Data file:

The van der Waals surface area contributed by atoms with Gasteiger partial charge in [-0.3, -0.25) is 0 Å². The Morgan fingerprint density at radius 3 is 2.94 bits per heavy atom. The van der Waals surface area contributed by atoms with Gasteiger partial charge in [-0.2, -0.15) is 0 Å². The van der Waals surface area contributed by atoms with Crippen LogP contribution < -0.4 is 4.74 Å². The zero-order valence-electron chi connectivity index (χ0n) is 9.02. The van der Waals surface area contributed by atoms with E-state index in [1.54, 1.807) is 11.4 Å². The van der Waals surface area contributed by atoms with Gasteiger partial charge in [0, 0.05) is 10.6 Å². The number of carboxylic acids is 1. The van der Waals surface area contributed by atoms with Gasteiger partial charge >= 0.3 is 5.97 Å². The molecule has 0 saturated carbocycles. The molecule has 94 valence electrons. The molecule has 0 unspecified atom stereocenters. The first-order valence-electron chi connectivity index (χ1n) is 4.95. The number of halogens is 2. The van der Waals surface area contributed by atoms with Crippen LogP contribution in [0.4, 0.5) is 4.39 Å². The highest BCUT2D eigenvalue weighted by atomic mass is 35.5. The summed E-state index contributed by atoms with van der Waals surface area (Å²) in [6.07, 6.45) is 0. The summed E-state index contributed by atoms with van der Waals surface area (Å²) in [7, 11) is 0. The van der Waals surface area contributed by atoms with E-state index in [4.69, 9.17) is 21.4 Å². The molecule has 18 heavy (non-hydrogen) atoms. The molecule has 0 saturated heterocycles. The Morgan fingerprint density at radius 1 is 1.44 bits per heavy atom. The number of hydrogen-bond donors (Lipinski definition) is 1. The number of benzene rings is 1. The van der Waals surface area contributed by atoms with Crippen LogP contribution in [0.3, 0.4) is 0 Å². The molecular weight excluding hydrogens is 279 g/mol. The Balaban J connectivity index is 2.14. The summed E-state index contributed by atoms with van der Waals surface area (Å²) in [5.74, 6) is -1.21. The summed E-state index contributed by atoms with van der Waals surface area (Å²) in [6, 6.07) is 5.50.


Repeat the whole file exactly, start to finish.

The van der Waals surface area contributed by atoms with Gasteiger partial charge in [-0.3, -0.25) is 0 Å². The Morgan fingerprint density at radius 3 is 2.94 bits per heavy atom. The van der Waals surface area contributed by atoms with Gasteiger partial charge in [-0.2, -0.15) is 0 Å². The van der Waals surface area contributed by atoms with Crippen LogP contribution < -0.4 is 4.74 Å². The zero-order valence-electron chi connectivity index (χ0n) is 9.02. The van der Waals surface area contributed by atoms with E-state index in [1.54, 1.807) is 11.4 Å². The van der Waals surface area contributed by atoms with Gasteiger partial charge in [0, 0.05) is 10.6 Å². The number of carboxylic acids is 1. The van der Waals surface area contributed by atoms with Gasteiger partial charge >= 0.3 is 5.97 Å². The molecule has 0 saturated carbocycles. The molecule has 94 valence electrons. The molecule has 0 unspecified atom stereocenters. The first-order valence-electron chi connectivity index (χ1n) is 4.95. The number of halogens is 2. The van der Waals surface area contributed by atoms with Crippen LogP contribution in [0.4, 0.5) is 4.39 Å². The highest BCUT2D eigenvalue weighted by atomic mass is 35.5. The summed E-state index contributed by atoms with van der Waals surface area (Å²) in [6.07, 6.45) is 0. The summed E-state index contributed by atoms with van der Waals surface area (Å²) in [7, 11) is 0. The van der Waals surface area contributed by atoms with E-state index in [4.69, 9.17) is 21.4 Å². The molecule has 18 heavy (non-hydrogen) atoms. The molecule has 0 saturated heterocycles. The Morgan fingerprint density at radius 1 is 1.44 bits per heavy atom. The number of hydrogen-bond donors (Lipinski definition) is 1. The number of benzene rings is 1. The van der Waals surface area contributed by atoms with Crippen LogP contribution in [0.3, 0.4) is 0 Å². The molecular weight excluding hydrogens is 279 g/mol. The Balaban J connectivity index is 2.14. The summed E-state index contributed by atoms with van der Waals surface area (Å²) in [5.74, 6) is -1.21. The summed E-state index contributed by atoms with van der Waals surface area (Å²) in [6, 6.07) is 5.50.